The first key to a successful shoot is knowing your location. The Photographer's Ephemeris ($8.99, iOS, Android) is a tool that can help with this without ever leaving the studio. Using Google Maps, it helps you to scout a location by mapping out where the sun and moon will be during the day, so you can judge the best time to shoot for a particular look, or to capture a feature with the sun at a particular angle. The app can work from the current location, or from a location that you find in Google Maps, then show how the sun and moon are going to move over the day. If you are looking to shoot a moon rising over Hernandez, New Mexico, for instance, it can show you precisely when the sun will set and the moon will be just above the horizon. It cannot, however, prevent Ansel Adams rising from the grave to yell at you for failing to meter the scene correctly.
Impression and Add Watermark
One of the first lessons that the rookie photographer learns is to mark their work. Adding a simple watermark to a photo prevents an unscrupulous client from using it before they pay, or at least makes it look more obvious when they do it. Impression ($1.99, iOS) and Add Watermark ($1.99, Android) make adding a watermark to photos taken or edited on the go simple. Both apps can load a photo, add a discrete (or not so discrete) watermark to the image, and save it, ready to send to a client as a preview or to upload to the Internet.
Impression allows you to use any text (including a copyright symbol) while Add Watermark allows you to use text or a logo. Both apps allow you to then save the image back to the gallery or email it, while Add Watermark can share the image directly to Flickr, Facebook, or Twitter. Add Watermark is the more flexible of the two programs, but either would be very suitable for the photographer who needs to add a reminder that emailing someone a rough image does not give them a perpetual license to use it wherever they want.
SoftBox Pro and SoftBox
Photographers deal with light, but there is sometimes not enough: You often need just a touch to fill a shadow, or a spot of color to highlight the side of the subject. Rather than lug a full lighting kit with you, why not use the big, bright screen of your tablet? SoftBox Pro ($1.99, iOS) and SoftBox & Light Table ($1.99, Android) do just that, turning your tablet screen into a customizable light source. Both apps allow you to control the intensity of the light and the color, as well as add a shape to the illumination. This can be very useful when shooting small glass objects: Illumination from beneath the device can highlight the texture of the glass. Textures are also available, so you create an interesting backdrop for a photo of a small object without having to print it out. These apps can also be useful when you are looking through old slides or negatives, creating an impromptu lightbox.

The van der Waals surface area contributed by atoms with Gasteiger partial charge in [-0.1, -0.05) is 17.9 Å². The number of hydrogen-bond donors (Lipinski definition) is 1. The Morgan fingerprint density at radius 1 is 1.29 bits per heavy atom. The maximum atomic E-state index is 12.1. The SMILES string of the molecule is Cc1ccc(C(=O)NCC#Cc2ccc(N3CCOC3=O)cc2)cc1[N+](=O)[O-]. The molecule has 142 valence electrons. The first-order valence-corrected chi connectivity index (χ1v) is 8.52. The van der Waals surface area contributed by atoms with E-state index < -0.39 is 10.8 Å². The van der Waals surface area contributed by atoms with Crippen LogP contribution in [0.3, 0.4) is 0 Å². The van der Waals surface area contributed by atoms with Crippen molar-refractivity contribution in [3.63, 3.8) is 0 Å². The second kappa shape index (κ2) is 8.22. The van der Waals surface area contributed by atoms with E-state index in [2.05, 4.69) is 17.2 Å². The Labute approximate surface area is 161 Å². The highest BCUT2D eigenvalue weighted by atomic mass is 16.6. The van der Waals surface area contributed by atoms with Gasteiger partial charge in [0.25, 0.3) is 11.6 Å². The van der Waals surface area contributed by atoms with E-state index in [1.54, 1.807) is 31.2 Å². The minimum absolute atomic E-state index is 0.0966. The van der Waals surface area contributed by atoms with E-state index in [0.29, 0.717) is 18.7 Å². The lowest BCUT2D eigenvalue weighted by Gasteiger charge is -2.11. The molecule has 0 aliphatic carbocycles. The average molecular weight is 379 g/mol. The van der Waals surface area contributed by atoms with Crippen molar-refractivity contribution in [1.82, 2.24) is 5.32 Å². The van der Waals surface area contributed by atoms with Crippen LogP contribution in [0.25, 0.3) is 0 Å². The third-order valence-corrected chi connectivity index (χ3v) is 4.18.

You shouldn't expect either program to work miracles, though; the light output of even the brightest setting on an iPad or Android tablet is nowhere near as bright as a proper light. But it could be useful for when you just need that extra pinch of light, or when you have to get a shot and you (or your assistant) forgot to order extra bulbs for the soft box.
When taking photos of people, getting a signed model release is vital, as it protects the photographer from claims when the photo is sold, and makes sure that the model understands what is expected of them. iD Release (free, iOS) handles this well, allowing you to configure the terms of the release, get a signature, take a sample photo of the model, and include stuff such as ID photos and a GPS location of where the release was signed. All of this protects both sides of the agreement (currently available in English and Spanish; more languages are coming soon), and keeps everything in the open.
The app is very easy to use: the photographer sets up the agreement, then hands the device to the model. They click through a number of screens that detail the terms of the contract, then sign it on the screen. The photographer then takes a photo of the model and their ID, and the finalized release is then emailed to both party and stored online. The only problem encountered was that this is an iPhone app, so it looks kind of bad on an iPad. But it is still very easy to use, and makes the whole process a lot easier and more transparent.
Measuring light is a tricky business, and it never hurts to have a spare light meter around to help. Fotometer Pro ($0.99, iOS) turns your tablet into a light meter that can be used to measure both reflected light (light bouncing off the subject) and incidental light (light falling on your subject). It does this using both iPad cameras, so you can easily switch from one to the other. It looks like a classic light meter from the 1950s, so film shooters will feel at home here. To use it, you dial in the ISO and aperture using the rings at the top, and the meter gives you the shutter speed at the bottom. You can also dial in an exposure correction in Ev if you want, in half steps up to +/- 2EV.
A timer allows you to time exposures from 1 second up to 16 hours, complete with an old-school tick-tock sound and school bell alarm. This works from the metered shutter speed, but it would have been nice if you could manually configure this, so you could do bracketed long exposures, or time the boiling of an egg for a snack on those long, late night shoots. Although the timer keeps the iPad awake while counting down, it seems to go to sleep when the countdown finishes; that's because the program brings up an alert notification, so the iPad realizes it has been idle for too long and goes to sleep.
This story, "Tablet apps for photo pros" was originally published by TechHive.